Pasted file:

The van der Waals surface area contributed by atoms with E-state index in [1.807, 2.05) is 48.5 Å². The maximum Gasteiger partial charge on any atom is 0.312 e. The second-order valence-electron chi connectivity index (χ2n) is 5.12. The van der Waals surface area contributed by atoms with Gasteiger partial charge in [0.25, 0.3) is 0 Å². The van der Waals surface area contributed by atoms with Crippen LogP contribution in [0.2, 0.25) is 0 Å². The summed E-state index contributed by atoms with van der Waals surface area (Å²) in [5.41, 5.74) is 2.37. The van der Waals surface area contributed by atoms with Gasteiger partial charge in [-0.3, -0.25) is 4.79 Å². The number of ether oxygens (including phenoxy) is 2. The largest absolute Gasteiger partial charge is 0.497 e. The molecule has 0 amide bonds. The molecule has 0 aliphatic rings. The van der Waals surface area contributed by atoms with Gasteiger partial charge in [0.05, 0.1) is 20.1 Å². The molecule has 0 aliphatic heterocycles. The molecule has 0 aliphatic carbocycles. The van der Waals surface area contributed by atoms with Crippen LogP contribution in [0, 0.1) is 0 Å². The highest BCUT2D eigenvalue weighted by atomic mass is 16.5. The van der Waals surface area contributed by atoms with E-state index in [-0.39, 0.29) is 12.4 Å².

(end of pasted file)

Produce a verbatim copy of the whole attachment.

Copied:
The van der Waals surface area contributed by atoms with E-state index in [1.807, 2.05) is 48.5 Å². The maximum Gasteiger partial charge on any atom is 0.312 e. The second-order valence-electron chi connectivity index (χ2n) is 5.12. The van der Waals surface area contributed by atoms with Gasteiger partial charge in [0.25, 0.3) is 0 Å². The van der Waals surface area contributed by atoms with Crippen LogP contribution in [0.2, 0.25) is 0 Å². The summed E-state index contributed by atoms with van der Waals surface area (Å²) in [5.41, 5.74) is 2.37. The van der Waals surface area contributed by atoms with Gasteiger partial charge in [-0.3, -0.25) is 4.79 Å². The number of ether oxygens (including phenoxy) is 2. The largest absolute Gasteiger partial charge is 0.497 e. The molecule has 0 amide bonds. The molecule has 0 aliphatic rings. The van der Waals surface area contributed by atoms with Gasteiger partial charge in [0.05, 0.1) is 20.1 Å². The molecule has 0 aliphatic heterocycles. The molecule has 0 aliphatic carbocycles. The van der Waals surface area contributed by atoms with Crippen LogP contribution in [0, 0.1) is 0 Å². The highest BCUT2D eigenvalue weighted by atomic mass is 16.5. The van der Waals surface area contributed by atoms with E-state index in [-0.39, 0.29) is 12.4 Å².